Recent press coverage of numerous stories have borne this out. “The Trump administration has left their dogs off the leash,” immigrant rights advocate Julieta Garibay, co-founder and Texas Director of United We Dream said. In one highly publicized incident which occurred recently in San Marcos, Texas, Felipe Abonza-Lopez, a 20-year-old Dreamer, was detained without cause for over a month. Making circumstances worse was the fact that Felipe is disabled and uses a prosthetic leg, which in a written letter to his parents and attorney, he relayed that he was afraid to remove because another inmate of the detention facility in Pearsall Texas possibly would have stolen or severely damaged it.  This led to physical pain which he wrote that the guards would mock. He was finally released after more than one month in detention. Garibay credits national publicity and the ensuing outrage as the factors which forced immigration officials to let him out of jail.

“We celebrate the people’s power to ensure Felipe was released. We are not forgetting that the Sheriff and Border Patrol dehumanized, criminalized, detained, and terrorized Felipe and his family. This is a clear example of emboldened racism in an era of Trump in a state where Abbott and Patrick pull the strings,” Garibay said in an emailed statement, adding: “We will continue to take the streets and fight against SB4 and demand that a clean Dream Act is passed immediately. Our community cannot and will not wait. Immigrant youth across our beautiful state will not back down. We are here to stay, and we are here to fight for justice!”

For Alejandro, his adopted state of Georgia has now become a place he deems much less “safe.” A spokesperson for Republican Georgia Governor Nathan Deal says that there have been no real changes in the attitudes overall by Georgia law enforcement agencies regarding the Latino communities in the state, but then again Deal himself has made public statements which reflect his opposition to DACA and Dreamers.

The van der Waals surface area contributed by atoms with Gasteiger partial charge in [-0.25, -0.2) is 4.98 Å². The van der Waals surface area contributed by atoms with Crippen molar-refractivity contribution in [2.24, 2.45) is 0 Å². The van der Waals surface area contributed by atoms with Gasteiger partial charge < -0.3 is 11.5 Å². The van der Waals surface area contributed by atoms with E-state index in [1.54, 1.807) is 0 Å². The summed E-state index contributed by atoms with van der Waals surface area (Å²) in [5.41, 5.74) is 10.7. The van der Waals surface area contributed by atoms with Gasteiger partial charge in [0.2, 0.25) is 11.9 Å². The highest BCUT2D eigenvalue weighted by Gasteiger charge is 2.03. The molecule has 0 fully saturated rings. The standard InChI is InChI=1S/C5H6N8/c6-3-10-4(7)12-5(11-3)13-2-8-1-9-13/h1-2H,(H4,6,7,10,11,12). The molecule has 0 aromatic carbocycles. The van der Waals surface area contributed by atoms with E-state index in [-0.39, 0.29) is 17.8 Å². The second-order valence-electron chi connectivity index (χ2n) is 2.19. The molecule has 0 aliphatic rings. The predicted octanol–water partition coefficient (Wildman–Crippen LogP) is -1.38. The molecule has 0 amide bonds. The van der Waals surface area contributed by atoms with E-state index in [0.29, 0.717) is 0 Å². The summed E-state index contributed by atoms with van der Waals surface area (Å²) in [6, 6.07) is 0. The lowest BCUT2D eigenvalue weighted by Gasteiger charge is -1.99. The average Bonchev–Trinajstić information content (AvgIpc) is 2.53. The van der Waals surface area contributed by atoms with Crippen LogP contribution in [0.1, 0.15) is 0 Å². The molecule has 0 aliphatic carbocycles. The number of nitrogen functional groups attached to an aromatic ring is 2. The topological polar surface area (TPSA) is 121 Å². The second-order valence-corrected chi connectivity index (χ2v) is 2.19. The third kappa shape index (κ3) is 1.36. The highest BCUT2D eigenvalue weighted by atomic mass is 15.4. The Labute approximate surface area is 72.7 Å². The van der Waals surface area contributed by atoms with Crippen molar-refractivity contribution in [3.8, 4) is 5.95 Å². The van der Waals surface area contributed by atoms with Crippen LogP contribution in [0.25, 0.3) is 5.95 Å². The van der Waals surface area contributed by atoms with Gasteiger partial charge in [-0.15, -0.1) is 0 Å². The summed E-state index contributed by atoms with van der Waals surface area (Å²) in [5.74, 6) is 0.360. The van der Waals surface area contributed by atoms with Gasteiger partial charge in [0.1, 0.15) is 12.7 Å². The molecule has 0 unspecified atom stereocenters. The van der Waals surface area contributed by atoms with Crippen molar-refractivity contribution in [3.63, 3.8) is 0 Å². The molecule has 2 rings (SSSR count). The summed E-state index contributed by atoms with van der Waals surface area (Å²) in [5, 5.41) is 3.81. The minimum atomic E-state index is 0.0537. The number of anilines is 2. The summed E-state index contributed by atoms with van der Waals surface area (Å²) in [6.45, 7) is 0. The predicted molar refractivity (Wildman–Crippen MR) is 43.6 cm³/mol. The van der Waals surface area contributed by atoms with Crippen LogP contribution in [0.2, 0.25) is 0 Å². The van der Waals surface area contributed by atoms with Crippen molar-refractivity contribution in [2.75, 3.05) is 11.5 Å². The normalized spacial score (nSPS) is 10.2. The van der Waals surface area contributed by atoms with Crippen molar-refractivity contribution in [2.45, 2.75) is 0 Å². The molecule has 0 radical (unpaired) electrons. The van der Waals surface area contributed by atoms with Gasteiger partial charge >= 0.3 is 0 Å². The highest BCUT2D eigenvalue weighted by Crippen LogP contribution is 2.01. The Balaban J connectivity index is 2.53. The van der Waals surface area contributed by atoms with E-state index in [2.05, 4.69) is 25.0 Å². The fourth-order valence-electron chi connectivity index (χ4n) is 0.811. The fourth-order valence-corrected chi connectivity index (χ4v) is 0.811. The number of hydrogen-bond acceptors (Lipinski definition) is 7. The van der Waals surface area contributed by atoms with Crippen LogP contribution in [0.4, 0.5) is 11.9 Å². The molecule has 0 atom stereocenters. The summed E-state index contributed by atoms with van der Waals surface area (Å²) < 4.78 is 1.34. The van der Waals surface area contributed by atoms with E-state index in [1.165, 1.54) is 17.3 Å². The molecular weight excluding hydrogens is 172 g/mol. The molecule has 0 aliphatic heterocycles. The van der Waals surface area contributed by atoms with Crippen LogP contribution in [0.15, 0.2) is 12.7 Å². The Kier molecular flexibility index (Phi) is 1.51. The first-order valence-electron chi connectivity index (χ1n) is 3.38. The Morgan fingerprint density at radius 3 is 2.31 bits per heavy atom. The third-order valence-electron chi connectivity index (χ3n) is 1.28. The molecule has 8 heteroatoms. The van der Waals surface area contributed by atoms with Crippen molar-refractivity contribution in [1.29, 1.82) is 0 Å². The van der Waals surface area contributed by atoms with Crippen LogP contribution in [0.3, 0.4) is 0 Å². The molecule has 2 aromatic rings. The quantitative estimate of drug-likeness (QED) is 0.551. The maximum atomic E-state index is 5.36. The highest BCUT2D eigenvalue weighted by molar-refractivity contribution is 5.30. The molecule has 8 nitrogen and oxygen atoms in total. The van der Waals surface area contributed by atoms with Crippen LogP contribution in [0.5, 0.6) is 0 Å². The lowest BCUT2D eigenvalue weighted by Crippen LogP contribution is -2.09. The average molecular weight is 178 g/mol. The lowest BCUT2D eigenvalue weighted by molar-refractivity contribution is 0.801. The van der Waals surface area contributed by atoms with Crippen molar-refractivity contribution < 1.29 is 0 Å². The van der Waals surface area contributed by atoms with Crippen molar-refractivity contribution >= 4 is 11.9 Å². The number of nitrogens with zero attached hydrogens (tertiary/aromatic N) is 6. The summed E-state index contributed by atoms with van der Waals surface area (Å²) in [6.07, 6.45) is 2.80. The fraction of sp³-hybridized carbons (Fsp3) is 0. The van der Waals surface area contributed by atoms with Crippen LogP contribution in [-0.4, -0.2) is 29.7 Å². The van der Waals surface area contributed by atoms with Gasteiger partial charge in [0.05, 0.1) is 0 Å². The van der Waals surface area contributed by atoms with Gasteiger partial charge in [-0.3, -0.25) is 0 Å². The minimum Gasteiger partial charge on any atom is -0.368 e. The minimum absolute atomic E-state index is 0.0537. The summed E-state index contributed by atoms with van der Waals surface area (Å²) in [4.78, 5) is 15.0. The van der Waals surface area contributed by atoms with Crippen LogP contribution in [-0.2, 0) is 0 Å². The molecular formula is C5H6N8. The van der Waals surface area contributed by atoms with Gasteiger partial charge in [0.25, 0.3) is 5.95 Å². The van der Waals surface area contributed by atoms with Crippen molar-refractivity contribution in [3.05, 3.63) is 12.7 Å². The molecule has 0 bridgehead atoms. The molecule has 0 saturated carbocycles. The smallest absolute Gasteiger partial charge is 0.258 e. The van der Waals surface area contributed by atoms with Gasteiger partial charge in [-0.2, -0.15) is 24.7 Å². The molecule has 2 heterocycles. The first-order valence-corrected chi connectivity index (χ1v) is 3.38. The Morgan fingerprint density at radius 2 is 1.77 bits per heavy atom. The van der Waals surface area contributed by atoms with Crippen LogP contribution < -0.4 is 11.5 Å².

During an appearance speaking to the University of Georgia chapter of the College Republicans in 2014, Deal racially profiled Hispanic students who questioned him after the speech. Four students from the Undocumented Student Alliance stood up to question Deal about a Board of Regents policy that bans undocumented immigrants from attending the university.

“Gov. Deal, you spoke about protecting the HOPE Scholarship and you’re a supporter of education, but why do you deprive undocumented immigrants who’ve lived here their entire lives from the right to come here and attend school with all of us?” asked student Carver Goodhue.

In response Deal argued there was not an effective way, at least not at the state level, to help the would-be students who want to attend classes at UGA and other state universities but are barred from doing so by a four-year-old Board of Regents policy. Then he noted that a majority of the state’s residents wouldn’t support revoking the measure. But, as he responded he stated, “I presume that you are” undocumented. 

Retorting sharply, another of the students, Lizbeth Miranda asked, “I don’t know why you thought I was undocumented. Is it because I look Hispanic?” Her response prompting boos from the audience. “I apologize if I offended you,” Deal quickly replied.

But the real problem, Alejandro says, is that every encounter with any member of a law enforcement agency now is fraught with the danger of being arrested simply because he or his peers don’t have proper ID’s. Then too he doesn’t hold out much hope as it seems that Congress doesn’t really want to help him or the other Dreamers. Another fact is that, since Trump’s action, over one hundred undocumented immigrants every day are losing their DACA status.